Dhara Vyas, Energy UK’s Deputy Chief Executive said investment in clean energy can bring economic growth to areas away from London and the South-East.

    “Those benefits can reach all corners of the country if we commit fully to the energy transition – especially areas whose traditional industrial and manufacturing bases have declined but also make them well-equipped to lead the way in this next clean industrial revolution.”

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  • UN warns over Paris Agreement progress

    A rapid expansion of renewable energy is needed as part of a massive scale-up of efforts to cut emissions, according to the UN.

    Although progress has been made since the signing of the Paris Agreement in 2015, the world is not on track to achieve the goals set.

    The UN has been reviewing progress made against the pledges ahead of global climate talks in Dubai later this year.

    The report stresses that fossil fuels that don't capture the carbon they produce now have no future.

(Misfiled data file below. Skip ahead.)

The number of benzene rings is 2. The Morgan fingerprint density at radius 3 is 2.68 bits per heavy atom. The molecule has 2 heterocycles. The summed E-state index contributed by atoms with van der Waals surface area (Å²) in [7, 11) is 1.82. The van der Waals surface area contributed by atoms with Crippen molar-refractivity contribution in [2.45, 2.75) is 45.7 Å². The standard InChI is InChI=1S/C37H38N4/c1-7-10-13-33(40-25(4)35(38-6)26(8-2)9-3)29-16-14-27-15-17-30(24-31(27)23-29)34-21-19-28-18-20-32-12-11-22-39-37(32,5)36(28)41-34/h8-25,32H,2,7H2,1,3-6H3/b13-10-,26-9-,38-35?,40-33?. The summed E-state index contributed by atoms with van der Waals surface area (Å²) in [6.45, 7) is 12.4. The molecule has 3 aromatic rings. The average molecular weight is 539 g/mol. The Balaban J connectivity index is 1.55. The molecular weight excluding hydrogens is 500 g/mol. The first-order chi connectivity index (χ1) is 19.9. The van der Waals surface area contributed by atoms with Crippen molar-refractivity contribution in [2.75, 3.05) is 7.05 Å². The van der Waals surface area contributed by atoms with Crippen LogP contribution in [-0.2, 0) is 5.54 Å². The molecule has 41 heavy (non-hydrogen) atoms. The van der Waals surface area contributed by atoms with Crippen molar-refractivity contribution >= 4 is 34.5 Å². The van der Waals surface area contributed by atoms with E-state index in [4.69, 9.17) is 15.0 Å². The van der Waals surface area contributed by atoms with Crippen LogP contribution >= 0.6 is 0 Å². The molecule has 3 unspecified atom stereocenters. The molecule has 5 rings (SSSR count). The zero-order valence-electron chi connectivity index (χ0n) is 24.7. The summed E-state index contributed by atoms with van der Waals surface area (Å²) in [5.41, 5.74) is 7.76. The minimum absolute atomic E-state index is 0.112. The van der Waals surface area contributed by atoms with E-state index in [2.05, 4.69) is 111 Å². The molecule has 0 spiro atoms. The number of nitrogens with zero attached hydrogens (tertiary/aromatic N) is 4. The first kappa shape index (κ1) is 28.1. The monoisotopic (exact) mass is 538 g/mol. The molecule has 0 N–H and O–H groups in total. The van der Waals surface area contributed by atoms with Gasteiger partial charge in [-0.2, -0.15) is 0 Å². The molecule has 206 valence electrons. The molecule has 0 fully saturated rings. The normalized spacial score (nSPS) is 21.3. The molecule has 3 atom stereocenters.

Simon Stiell, Executive Secretary of UN Climate Change, said: "I urge governments to carefully study the findings of the report and ultimately understand what it means for them and the ambitious action they must take next.”

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  • Regulatory news and consultations round-up

    The Department for Energy Security and Net Zero has published the outcome of its consultation on introducing non-price factors into the Contracts for Difference scheme.

    Energy UK has published the latest report in The Clean Growth Gap series which explores how different regions of the UK could benefit from the energy transition by building on existing strengths.

    The Government has named Mark McAllister as its preferred candidate to be the next Chair of Ofgem. He is currently chair of the Office for Nuclear Regulation Ofgem has issued a consultation on supply and generation licence conditions to implement new ownership arrangements for Elexon.

    The Capacity Market prequalification submission window is open. Participants can apply to bid for agreements to receive capacity payments based on the auction clearing price for the 2024/25 and 2027/28 delivery years by 5pm on 19 September.